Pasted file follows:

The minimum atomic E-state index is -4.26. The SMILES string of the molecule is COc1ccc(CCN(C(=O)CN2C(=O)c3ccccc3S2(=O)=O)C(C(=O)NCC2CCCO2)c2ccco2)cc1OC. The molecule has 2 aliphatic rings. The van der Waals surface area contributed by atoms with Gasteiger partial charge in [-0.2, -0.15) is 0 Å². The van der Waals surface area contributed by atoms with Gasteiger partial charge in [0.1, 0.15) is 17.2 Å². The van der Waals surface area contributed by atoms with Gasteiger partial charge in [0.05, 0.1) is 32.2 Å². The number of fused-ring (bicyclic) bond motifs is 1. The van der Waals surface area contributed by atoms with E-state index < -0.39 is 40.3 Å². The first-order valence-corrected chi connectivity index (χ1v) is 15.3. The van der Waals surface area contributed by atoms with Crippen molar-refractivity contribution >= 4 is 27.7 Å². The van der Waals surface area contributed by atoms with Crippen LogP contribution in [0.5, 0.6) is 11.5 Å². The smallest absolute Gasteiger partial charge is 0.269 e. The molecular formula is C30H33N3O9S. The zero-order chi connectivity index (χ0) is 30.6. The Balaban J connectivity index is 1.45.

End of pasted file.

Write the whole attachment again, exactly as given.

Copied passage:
The minimum atomic E-state index is -4.26. The SMILES string of the molecule is COc1ccc(CCN(C(=O)CN2C(=O)c3ccccc3S2(=O)=O)C(C(=O)NCC2CCCO2)c2ccco2)cc1OC. The molecule has 2 aliphatic rings. The van der Waals surface area contributed by atoms with Gasteiger partial charge in [-0.2, -0.15) is 0 Å². The van der Waals surface area contributed by atoms with Gasteiger partial charge in [0.1, 0.15) is 17.2 Å². The van der Waals surface area contributed by atoms with Gasteiger partial charge in [0.05, 0.1) is 32.2 Å². The number of fused-ring (bicyclic) bond motifs is 1. The van der Waals surface area contributed by atoms with E-state index < -0.39 is 40.3 Å². The first-order valence-corrected chi connectivity index (χ1v) is 15.3. The van der Waals surface area contributed by atoms with Crippen molar-refractivity contribution >= 4 is 27.7 Å². The van der Waals surface area contributed by atoms with Crippen LogP contribution in [0.5, 0.6) is 11.5 Å². The smallest absolute Gasteiger partial charge is 0.269 e. The molecular formula is C30H33N3O9S. The zero-order chi connectivity index (χ0) is 30.6. The Balaban J connectivity index is 1.45.